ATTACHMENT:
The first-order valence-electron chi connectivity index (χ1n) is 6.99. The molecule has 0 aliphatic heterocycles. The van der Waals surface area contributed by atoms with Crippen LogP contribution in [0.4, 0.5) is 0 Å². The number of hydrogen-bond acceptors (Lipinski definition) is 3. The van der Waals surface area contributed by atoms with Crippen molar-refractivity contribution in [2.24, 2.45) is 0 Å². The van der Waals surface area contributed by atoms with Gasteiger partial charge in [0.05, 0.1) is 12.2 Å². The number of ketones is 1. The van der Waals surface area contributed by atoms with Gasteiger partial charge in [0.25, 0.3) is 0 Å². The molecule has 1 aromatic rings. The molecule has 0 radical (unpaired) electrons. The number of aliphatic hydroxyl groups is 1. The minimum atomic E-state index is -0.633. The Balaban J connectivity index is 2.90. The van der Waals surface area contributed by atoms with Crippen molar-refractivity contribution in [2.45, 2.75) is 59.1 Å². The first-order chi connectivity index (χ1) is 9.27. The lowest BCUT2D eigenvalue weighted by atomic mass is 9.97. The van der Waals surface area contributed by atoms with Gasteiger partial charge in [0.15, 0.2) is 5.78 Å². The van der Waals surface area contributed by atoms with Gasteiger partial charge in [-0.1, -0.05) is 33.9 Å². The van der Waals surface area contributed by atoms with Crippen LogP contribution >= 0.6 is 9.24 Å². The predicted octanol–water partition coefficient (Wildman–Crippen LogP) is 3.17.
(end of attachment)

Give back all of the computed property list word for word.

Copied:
The first-order valence-electron chi connectivity index (χ1n) is 6.99. The molecule has 0 aliphatic heterocycles. The van der Waals surface area contributed by atoms with Crippen LogP contribution in [0.4, 0.5) is 0 Å². The number of hydrogen-bond acceptors (Lipinski definition) is 3. The van der Waals surface area contributed by atoms with Crippen molar-refractivity contribution in [2.24, 2.45) is 0 Å². The van der Waals surface area contributed by atoms with Gasteiger partial charge in [0.05, 0.1) is 12.2 Å². The number of ketones is 1. The van der Waals surface area contributed by atoms with Gasteiger partial charge in [0.25, 0.3) is 0 Å². The molecule has 1 aromatic rings. The molecule has 0 radical (unpaired) electrons. The number of aliphatic hydroxyl groups is 1. The minimum atomic E-state index is -0.633. The Balaban J connectivity index is 2.90. The van der Waals surface area contributed by atoms with Crippen molar-refractivity contribution in [2.45, 2.75) is 59.1 Å². The first-order chi connectivity index (χ1) is 9.27. The lowest BCUT2D eigenvalue weighted by atomic mass is 9.97. The van der Waals surface area contributed by atoms with Gasteiger partial charge in [0.15, 0.2) is 5.78 Å². The van der Waals surface area contributed by atoms with Gasteiger partial charge in [-0.1, -0.05) is 33.9 Å². The van der Waals surface area contributed by atoms with Crippen LogP contribution >= 0.6 is 9.24 Å². The predicted octanol–water partition coefficient (Wildman–Crippen LogP) is 3.17.